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Hoffmann, R. A wiki for the life sciences where authorship matters. Nature Genetics (2008)

GDNF-deprived sympathetic neurons die via a novel nonmitochondrial pathway.

The mitochondrial death pathway is triggered in cultured sympathetic neurons by deprivation of nerve growth factor (NGF), but the death mechanisms activated by deprivation of other neurotrophic factors are poorly studied. We compared sympathetic neurons deprived of NGF to those deprived of glial cell line-derived neurotrophic factor (GDNF). In contrast to NGF-deprived neurons, GDNF-deprived neurons did not die via the mitochondrial pathway. Indeed, cytochrome c was not released to the cytosol; Bax and caspase-9 and -3 were not involved; overexpressed Bcl-xL did not block the death; and the mitochondrial ultrastructure was not changed. Similarly to NGF-deprived neurons, the death induced by GDNF removal is associated with increased autophagy and requires multiple lineage kinases, c-Jun and caspase-2 and -7. Serine 73 of c-Jun was phosphorylated in both NGF- and GDNF-deprived neurons, whereas serine 63 was phosphorylated only in NGF-deprived neurons. In many NGF-deprived neurons, the ultrastructure of the mitochondria was changed. Thus, a novel nonmitochondrial caspase-dependent death pathway is activated in GDNF-deprived sympathetic neurons.[1]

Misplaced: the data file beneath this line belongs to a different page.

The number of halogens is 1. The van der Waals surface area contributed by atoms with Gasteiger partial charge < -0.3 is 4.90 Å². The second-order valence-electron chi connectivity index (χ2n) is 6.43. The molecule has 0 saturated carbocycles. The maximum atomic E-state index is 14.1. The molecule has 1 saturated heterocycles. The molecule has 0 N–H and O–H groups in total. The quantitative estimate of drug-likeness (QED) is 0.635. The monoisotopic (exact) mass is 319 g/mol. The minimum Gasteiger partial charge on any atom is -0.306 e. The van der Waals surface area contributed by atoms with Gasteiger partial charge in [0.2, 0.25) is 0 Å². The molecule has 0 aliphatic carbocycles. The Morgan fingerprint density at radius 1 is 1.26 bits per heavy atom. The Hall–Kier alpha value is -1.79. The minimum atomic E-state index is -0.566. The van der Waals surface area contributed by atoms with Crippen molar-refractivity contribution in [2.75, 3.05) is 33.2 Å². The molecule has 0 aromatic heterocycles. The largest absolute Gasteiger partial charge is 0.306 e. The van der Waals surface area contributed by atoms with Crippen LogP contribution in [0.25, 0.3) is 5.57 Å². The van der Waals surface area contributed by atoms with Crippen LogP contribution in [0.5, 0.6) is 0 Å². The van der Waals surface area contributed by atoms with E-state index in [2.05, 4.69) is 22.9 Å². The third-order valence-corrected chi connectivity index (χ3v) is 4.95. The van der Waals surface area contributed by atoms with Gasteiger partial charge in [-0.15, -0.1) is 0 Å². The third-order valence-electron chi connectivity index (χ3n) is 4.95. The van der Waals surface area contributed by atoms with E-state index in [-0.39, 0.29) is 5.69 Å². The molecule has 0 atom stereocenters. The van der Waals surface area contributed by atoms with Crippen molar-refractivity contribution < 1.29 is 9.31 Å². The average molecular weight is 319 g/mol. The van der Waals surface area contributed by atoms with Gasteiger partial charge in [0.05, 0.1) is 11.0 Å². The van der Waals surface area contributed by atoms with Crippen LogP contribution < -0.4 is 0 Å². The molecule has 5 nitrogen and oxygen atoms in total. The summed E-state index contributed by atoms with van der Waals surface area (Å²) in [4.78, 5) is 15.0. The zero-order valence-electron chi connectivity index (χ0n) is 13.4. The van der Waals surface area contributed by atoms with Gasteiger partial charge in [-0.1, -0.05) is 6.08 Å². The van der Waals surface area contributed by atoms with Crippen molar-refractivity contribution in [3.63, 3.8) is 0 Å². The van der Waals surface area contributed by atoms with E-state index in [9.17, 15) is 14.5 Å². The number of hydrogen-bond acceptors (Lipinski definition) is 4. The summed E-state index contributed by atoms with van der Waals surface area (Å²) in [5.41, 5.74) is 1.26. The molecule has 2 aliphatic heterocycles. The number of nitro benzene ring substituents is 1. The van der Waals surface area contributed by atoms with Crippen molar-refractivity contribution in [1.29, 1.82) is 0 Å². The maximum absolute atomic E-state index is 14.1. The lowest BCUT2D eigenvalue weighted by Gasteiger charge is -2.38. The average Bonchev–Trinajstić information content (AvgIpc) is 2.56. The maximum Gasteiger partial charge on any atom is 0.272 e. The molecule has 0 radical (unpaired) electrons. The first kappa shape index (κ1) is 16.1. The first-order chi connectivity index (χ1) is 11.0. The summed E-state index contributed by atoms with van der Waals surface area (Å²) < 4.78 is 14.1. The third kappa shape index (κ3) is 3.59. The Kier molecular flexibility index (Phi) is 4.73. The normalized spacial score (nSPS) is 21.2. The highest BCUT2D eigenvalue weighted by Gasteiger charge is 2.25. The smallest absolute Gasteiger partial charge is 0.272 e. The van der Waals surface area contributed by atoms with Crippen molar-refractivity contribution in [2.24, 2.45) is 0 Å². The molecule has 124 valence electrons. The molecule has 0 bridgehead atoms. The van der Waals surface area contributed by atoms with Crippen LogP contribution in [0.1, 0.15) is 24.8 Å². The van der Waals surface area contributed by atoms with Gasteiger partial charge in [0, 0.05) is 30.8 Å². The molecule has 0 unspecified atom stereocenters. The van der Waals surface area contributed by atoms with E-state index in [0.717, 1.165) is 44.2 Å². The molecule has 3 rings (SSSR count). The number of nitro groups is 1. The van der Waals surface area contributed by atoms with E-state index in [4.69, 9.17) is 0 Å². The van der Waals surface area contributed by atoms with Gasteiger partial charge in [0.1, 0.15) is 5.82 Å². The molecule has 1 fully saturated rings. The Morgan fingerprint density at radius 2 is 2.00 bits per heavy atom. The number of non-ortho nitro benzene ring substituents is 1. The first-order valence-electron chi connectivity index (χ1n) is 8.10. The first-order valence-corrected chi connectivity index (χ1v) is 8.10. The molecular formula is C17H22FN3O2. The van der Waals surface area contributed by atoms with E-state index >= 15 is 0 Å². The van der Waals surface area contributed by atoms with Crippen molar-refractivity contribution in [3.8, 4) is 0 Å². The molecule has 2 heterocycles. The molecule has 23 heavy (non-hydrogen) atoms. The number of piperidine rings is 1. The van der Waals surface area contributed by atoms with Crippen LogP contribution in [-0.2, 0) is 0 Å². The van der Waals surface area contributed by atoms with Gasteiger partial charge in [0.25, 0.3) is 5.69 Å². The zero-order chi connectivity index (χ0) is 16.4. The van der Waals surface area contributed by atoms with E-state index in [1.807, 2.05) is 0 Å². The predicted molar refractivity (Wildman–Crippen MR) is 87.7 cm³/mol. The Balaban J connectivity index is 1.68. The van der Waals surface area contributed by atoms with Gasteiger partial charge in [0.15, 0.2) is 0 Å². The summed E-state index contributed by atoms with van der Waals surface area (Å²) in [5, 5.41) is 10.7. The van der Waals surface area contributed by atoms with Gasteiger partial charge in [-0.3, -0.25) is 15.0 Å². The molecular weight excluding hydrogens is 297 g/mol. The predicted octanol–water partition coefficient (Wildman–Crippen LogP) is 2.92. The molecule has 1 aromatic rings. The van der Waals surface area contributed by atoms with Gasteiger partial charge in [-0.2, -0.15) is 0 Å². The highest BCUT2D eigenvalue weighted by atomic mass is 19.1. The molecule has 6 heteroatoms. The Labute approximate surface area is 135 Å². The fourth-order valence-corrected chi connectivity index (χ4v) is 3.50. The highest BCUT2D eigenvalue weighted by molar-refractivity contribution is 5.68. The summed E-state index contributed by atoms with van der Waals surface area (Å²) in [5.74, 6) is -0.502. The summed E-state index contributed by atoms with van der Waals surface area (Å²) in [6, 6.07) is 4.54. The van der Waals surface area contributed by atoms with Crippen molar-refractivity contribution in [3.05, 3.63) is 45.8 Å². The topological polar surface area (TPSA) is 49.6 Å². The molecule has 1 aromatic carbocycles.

1. GDNF-deprived sympathetic neurons die via a novel nonmitochondrial pathway. Yu, L.Y., Jokitalo, E., Sun, Y.F., Mehlen, P., Lindholm, D., Saarma, M., Arumae, U. J. Cell Biol. (2003) [Pubmed]
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